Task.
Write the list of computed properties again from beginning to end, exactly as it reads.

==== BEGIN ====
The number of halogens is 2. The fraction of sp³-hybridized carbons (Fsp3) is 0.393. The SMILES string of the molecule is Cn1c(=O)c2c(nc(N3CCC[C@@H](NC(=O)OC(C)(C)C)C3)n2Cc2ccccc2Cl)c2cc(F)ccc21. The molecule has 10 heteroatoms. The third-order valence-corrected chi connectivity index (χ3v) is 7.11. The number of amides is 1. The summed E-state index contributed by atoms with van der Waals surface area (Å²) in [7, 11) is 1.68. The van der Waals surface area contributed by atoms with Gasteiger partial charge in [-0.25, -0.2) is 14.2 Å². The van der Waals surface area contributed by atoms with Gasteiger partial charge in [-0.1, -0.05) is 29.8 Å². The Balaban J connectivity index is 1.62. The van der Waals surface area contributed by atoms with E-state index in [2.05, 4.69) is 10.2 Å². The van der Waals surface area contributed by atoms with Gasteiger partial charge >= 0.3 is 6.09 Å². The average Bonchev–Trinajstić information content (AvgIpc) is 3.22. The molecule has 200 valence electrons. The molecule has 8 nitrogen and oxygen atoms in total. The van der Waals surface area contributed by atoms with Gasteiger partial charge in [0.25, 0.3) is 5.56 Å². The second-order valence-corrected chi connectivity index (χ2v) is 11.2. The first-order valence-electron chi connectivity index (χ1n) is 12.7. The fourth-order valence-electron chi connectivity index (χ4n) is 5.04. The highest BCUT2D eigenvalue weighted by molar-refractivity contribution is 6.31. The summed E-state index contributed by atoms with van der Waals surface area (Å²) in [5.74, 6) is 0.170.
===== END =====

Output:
The number of halogens is 2. The fraction of sp³-hybridized carbons (Fsp3) is 0.393. The SMILES string of the molecule is Cn1c(=O)c2c(nc(N3CCC[C@@H](NC(=O)OC(C)(C)C)C3)n2Cc2ccccc2Cl)c2cc(F)ccc21. The molecule has 10 heteroatoms. The third-order valence-corrected chi connectivity index (χ3v) is 7.11. The number of amides is 1. The summed E-state index contributed by atoms with van der Waals surface area (Å²) in [7, 11) is 1.68. The van der Waals surface area contributed by atoms with Gasteiger partial charge in [-0.25, -0.2) is 14.2 Å². The van der Waals surface area contributed by atoms with Gasteiger partial charge in [-0.1, -0.05) is 29.8 Å². The Balaban J connectivity index is 1.62. The van der Waals surface area contributed by atoms with E-state index in [2.05, 4.69) is 10.2 Å². The van der Waals surface area contributed by atoms with Gasteiger partial charge >= 0.3 is 6.09 Å². The average Bonchev–Trinajstić information content (AvgIpc) is 3.22. The molecule has 200 valence electrons. The molecule has 8 nitrogen and oxygen atoms in total. The van der Waals surface area contributed by atoms with Gasteiger partial charge in [0.25, 0.3) is 5.56 Å². The second-order valence-corrected chi connectivity index (χ2v) is 11.2. The first-order valence-electron chi connectivity index (χ1n) is 12.7. The fourth-order valence-electron chi connectivity index (χ4n) is 5.04. The highest BCUT2D eigenvalue weighted by molar-refractivity contribution is 6.31. The summed E-state index contributed by atoms with van der Waals surface area (Å²) in [5.74, 6) is 0.170.